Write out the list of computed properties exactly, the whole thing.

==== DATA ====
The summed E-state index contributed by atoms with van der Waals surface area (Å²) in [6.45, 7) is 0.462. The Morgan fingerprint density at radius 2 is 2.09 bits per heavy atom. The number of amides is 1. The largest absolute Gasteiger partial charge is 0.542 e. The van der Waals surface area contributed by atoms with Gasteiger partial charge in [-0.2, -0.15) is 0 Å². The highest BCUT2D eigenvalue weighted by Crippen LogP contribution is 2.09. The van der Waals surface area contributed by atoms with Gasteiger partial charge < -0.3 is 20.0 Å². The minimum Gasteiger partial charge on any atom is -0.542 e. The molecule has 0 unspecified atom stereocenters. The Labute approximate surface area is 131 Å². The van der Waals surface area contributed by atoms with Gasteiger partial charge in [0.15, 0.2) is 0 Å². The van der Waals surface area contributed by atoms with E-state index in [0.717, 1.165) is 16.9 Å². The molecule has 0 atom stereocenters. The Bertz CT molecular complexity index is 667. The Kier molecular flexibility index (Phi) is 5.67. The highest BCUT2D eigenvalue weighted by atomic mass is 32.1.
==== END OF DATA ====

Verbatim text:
The summed E-state index contributed by atoms with van der Waals surface area (Å²) in [6.45, 7) is 0.462. The Morgan fingerprint density at radius 2 is 2.09 bits per heavy atom. The number of amides is 1. The largest absolute Gasteiger partial charge is 0.542 e. The van der Waals surface area contributed by atoms with Gasteiger partial charge in [-0.2, -0.15) is 0 Å². The highest BCUT2D eigenvalue weighted by Crippen LogP contribution is 2.09. The van der Waals surface area contributed by atoms with Gasteiger partial charge < -0.3 is 20.0 Å². The minimum Gasteiger partial charge on any atom is -0.542 e. The molecule has 0 unspecified atom stereocenters. The Labute approximate surface area is 131 Å². The van der Waals surface area contributed by atoms with Gasteiger partial charge in [0.15, 0.2) is 0 Å². The van der Waals surface area contributed by atoms with E-state index in [0.717, 1.165) is 16.9 Å². The molecule has 0 atom stereocenters. The Bertz CT molecular complexity index is 667. The Kier molecular flexibility index (Phi) is 5.67. The highest BCUT2D eigenvalue weighted by atomic mass is 32.1.